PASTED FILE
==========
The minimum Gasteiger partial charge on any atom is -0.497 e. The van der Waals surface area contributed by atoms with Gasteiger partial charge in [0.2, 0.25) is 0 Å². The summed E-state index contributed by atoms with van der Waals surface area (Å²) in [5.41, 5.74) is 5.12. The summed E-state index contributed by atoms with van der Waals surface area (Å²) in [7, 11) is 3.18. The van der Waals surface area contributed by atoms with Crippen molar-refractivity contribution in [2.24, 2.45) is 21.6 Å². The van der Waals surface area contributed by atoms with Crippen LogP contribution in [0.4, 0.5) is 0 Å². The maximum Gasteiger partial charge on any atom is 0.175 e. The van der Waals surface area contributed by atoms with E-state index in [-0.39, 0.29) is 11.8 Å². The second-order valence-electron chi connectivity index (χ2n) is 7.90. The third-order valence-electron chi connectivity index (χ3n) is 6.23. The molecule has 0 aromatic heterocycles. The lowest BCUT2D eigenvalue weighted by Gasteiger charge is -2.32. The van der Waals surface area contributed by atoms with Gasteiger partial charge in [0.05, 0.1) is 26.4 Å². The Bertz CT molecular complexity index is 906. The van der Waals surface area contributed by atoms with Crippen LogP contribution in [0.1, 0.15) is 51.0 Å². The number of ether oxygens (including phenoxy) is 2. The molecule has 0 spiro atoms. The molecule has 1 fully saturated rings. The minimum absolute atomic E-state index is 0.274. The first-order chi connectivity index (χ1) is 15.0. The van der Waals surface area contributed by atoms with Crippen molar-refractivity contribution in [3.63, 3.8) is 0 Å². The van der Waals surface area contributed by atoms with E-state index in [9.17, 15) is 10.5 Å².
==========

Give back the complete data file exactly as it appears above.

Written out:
The minimum Gasteiger partial charge on any atom is -0.497 e. The van der Waals surface area contributed by atoms with Gasteiger partial charge in [0.2, 0.25) is 0 Å². The summed E-state index contributed by atoms with van der Waals surface area (Å²) in [5.41, 5.74) is 5.12. The summed E-state index contributed by atoms with van der Waals surface area (Å²) in [7, 11) is 3.18. The van der Waals surface area contributed by atoms with Crippen molar-refractivity contribution in [2.24, 2.45) is 21.6 Å². The van der Waals surface area contributed by atoms with Crippen LogP contribution in [0.4, 0.5) is 0 Å². The maximum Gasteiger partial charge on any atom is 0.175 e. The van der Waals surface area contributed by atoms with E-state index in [-0.39, 0.29) is 11.8 Å². The second-order valence-electron chi connectivity index (χ2n) is 7.90. The third-order valence-electron chi connectivity index (χ3n) is 6.23. The molecule has 0 aromatic heterocycles. The lowest BCUT2D eigenvalue weighted by Gasteiger charge is -2.32. The van der Waals surface area contributed by atoms with Gasteiger partial charge in [0.05, 0.1) is 26.4 Å². The Bertz CT molecular complexity index is 906. The van der Waals surface area contributed by atoms with Crippen LogP contribution in [0.1, 0.15) is 51.0 Å². The number of ether oxygens (including phenoxy) is 2. The molecule has 0 spiro atoms. The molecule has 1 fully saturated rings. The minimum absolute atomic E-state index is 0.274. The first-order chi connectivity index (χ1) is 15.0. The van der Waals surface area contributed by atoms with Crippen molar-refractivity contribution in [3.63, 3.8) is 0 Å². The van der Waals surface area contributed by atoms with E-state index in [9.17, 15) is 10.5 Å².